If you are looking for a reason why this Tiger Woods comeback might be different than the others, start with the fact that Woods is having fun with it.
“I’d like to thank the committee of 1 for picking myself” he posted on Twitter in announcing that he would return to (sort of) competitive golf at the end of November, for the Hero World Challenge in the Bahamas.
It’s his tournament, hosted by his foundation. He’s the committee. Thus the joke.
Woods has now gone four full seasons over which tournament golf, for the onetime greatest player alive, must have felt like some kind of penance. He has one top-10 finish since the start of the 2014 season, three withdrawals and at least that many surgeries, and made 11 total cuts while missing seven of them. Woods once made 142 straight cuts.
So, the humour is at least a start. It follows his posting of swing videos, including one last week, a slow-motion clip of his formerly deadly “stinger” iron off the tee, finished with his once-cheeky club twirl. For Woods, whose previous attempts at regaining his form have been marked by grim struggles and ugly collapses and the startling revelation that the best mind in the game had developed the yips of a weekend hacker, it seems like this time, he is actually … enjoying himself?
Woods did follow this exact path just last year, returning at his limited-field, no-cut Hero World Challenge to shoot a pile of birdies (and also bogeys), but after a missed cut in January he was done again and having another major procedure on his back. He has said, though, that the latest surgery was a breakthrough, making it at least possible that, at 41 years old, he could enter a PGA Tour field and not look like a 12-handicapper.
Whatever happens, the last few seasons have been a reminder of what the sport was missing in his absence. As much as promising young players have arrived to win majors and assert themselves at the top of golf, none has yet matched the sustained ridiculousness of Peak Tiger. Woods won 10 majors in the seven seasons beginning in 2000; in the last seven seasons Rory McIlroy won four and Jordan Spieth won his third last July. The past 28 major championships have included 22 different winners.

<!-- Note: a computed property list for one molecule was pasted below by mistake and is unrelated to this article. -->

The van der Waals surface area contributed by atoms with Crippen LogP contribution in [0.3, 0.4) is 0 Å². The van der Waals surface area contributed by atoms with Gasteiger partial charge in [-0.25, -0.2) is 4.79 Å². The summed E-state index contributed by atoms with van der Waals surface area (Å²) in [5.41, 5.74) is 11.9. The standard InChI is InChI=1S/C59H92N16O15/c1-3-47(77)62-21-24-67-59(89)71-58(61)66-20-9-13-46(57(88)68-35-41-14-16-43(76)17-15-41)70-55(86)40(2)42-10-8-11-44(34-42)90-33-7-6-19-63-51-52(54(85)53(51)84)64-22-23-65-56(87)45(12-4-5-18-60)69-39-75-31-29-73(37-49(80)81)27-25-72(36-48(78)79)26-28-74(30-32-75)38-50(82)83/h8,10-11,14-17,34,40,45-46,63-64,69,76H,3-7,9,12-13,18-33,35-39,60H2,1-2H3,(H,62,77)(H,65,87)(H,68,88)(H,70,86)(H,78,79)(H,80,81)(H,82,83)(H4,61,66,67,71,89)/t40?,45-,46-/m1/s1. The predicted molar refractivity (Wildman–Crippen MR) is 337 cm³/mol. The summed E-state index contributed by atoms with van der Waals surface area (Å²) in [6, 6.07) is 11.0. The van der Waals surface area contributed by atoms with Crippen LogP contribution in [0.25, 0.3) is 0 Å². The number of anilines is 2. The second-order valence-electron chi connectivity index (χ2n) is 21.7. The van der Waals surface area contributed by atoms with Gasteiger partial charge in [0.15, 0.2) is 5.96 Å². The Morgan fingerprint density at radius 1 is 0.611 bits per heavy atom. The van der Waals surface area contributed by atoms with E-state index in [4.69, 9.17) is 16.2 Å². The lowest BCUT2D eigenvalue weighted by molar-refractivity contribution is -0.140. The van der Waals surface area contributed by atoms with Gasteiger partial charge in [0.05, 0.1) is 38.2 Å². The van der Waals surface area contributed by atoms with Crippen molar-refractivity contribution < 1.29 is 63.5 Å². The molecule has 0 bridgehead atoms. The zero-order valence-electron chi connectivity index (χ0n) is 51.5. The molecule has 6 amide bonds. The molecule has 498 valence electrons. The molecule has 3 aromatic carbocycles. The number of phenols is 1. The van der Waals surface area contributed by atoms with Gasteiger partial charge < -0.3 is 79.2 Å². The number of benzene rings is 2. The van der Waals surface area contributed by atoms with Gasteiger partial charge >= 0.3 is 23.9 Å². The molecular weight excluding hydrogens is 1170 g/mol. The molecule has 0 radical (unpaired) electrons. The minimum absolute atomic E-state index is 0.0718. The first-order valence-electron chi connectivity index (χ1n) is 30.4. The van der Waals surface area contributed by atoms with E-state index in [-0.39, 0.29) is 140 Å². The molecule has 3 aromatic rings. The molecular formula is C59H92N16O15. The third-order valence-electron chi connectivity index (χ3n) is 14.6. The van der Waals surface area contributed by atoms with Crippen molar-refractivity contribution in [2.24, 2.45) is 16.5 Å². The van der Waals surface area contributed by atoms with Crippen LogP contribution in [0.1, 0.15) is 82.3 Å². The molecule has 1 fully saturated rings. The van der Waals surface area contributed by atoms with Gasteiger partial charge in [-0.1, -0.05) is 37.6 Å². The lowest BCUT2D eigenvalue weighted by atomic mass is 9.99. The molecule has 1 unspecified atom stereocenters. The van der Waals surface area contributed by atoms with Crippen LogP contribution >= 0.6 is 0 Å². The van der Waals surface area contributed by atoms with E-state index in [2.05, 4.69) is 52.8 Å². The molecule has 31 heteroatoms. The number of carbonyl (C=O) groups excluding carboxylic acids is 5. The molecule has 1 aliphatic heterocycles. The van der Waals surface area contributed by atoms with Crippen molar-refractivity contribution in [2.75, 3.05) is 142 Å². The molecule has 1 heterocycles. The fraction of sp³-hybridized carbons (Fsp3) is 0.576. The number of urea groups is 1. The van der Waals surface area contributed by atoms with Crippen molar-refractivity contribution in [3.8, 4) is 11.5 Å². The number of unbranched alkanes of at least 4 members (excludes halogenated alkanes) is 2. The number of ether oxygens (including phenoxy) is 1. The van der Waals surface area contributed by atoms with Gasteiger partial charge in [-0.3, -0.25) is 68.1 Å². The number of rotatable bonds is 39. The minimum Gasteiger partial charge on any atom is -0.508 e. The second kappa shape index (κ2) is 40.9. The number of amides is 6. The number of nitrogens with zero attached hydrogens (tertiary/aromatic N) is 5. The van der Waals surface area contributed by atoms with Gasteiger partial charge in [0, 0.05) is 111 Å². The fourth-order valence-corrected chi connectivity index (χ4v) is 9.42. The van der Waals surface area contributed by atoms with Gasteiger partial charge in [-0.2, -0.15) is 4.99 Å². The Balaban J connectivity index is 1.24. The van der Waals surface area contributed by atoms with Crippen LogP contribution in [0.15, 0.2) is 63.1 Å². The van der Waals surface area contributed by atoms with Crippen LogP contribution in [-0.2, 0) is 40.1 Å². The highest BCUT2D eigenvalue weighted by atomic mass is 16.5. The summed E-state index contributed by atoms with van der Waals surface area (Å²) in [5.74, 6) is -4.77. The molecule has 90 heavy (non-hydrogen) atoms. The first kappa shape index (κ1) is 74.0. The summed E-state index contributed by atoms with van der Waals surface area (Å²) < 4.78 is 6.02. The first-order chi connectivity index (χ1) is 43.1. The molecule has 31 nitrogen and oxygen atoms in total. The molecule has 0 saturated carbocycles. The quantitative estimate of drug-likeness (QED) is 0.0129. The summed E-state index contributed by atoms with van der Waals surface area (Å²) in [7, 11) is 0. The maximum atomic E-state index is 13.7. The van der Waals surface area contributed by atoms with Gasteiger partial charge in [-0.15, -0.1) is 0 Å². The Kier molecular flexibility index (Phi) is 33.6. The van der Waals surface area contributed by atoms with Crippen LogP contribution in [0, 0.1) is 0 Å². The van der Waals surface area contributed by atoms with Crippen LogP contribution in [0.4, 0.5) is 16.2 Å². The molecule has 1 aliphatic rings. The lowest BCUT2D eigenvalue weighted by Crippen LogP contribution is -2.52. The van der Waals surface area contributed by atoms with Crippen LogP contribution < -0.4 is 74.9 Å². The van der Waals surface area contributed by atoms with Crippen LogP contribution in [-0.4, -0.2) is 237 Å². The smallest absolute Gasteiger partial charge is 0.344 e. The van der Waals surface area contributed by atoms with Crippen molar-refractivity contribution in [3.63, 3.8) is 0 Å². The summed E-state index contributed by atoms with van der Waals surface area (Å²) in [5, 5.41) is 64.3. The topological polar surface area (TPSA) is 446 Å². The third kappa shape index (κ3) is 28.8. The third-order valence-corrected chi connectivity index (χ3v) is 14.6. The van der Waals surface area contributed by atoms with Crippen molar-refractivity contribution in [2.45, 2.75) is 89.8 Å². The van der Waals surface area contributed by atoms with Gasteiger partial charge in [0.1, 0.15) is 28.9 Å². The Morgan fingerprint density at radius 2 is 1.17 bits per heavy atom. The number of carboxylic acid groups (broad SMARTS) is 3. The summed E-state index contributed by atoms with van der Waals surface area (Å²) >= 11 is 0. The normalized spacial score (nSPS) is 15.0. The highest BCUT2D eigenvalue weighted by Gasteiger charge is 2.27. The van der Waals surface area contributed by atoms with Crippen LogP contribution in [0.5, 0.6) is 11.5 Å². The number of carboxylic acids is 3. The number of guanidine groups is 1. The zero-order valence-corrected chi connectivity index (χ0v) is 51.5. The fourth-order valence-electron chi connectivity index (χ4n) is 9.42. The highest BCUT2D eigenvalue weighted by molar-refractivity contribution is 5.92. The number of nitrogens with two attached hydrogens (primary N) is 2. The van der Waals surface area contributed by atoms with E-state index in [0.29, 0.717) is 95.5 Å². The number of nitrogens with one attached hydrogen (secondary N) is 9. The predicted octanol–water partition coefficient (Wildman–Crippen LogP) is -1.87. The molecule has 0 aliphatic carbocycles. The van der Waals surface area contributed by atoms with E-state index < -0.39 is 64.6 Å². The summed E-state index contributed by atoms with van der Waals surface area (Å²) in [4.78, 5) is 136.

And while Spieth has had moments where he seemed most likely to rip off a Tiger-like streak of dominance — his 2015 season was close to the Woods of 2000 — he’s also had long stretches of ordinary play. Spieth has reached number one in the world golf ranking four times, but lost it each time. He’s spent 26 weeks in total as the top-ranked player, almost half as long as Jason Day (51 weeks) and well off the recent standard of McIlroy (95 weeks). Dustin Johnson has been at the top of the rankings for longer than Spieth, at 37 weeks, and he was last seen blowing a six-shot Sunday lead in China. Woods has been world number one for a total of 683 weeks.
McIlroy once seemed a sure lock to follow Woods up the major-championship career leaderboard, but he hasn’t won one since 2014, even though, at 28, he should be in his competitive prime. Spieth should have many more majors in him, provided he can remember how to play the 12th hole at Augusta without splashing his ball in the creek. Johnson, as recently as last year in Georgia, looked about to separate himself from the pack, but then he slipped on a staircase and spoiled his major-championship season.
And that’s what makes the return of Woods so tantalizing. It’s not that someone has become the dominant figure in the unexpected early twilight of his career, but that there is a mob of young bombers — Justin Thomas, Brooks Koepka, Jon Rahm, Hideki Matsuyama, even Spieth — for whom a mighty Woods was just someone they watched on TV. Rahm would have been 13 years old when Woods won his U.S. Open on a bum leg in 2008. Could Woods, after the slow-motion car wreck of the second half of his career, which began with an actual car wreck and hasn’t included many high points since, ever manage to compete with the generation of players who have never had reason to fear him?
I mean, no, right? No. Too many scars, literal and figurative, and too many weapons in his arsenal that have disappeared. He used to be scary long, and now much of the field will hit it farther. He used to make every putt he had to make; when was the last time he made a putt that mattered? He used to cause whole leaderboards to wilt on Sunday, but he hasn’t won in five years and hasn’t won a major in almost a decade. There’s not much to gain from being the sport’s greatest closer when you struggle to make a cut.
But, man, it would be fun to see Woods at least mix it up with that new generation a little. It’s foolish to expect anything close to Peak Tiger, but could he be Peak Charley Hoffman? Hoffman, 40 years old and 46th in driving distance, had seven top-10s last season and was the first-round leader at the Masters. He won in Texas last year.
Could Woods be that? Good enough to not embarrass himself, healthy enough to stick around, crafty enough to post some low scores now and then?
Not long ago, it would have been impossible to imagine that as an optimistic end to Woods’ playing career. And yet, it feels pretty optimistic.
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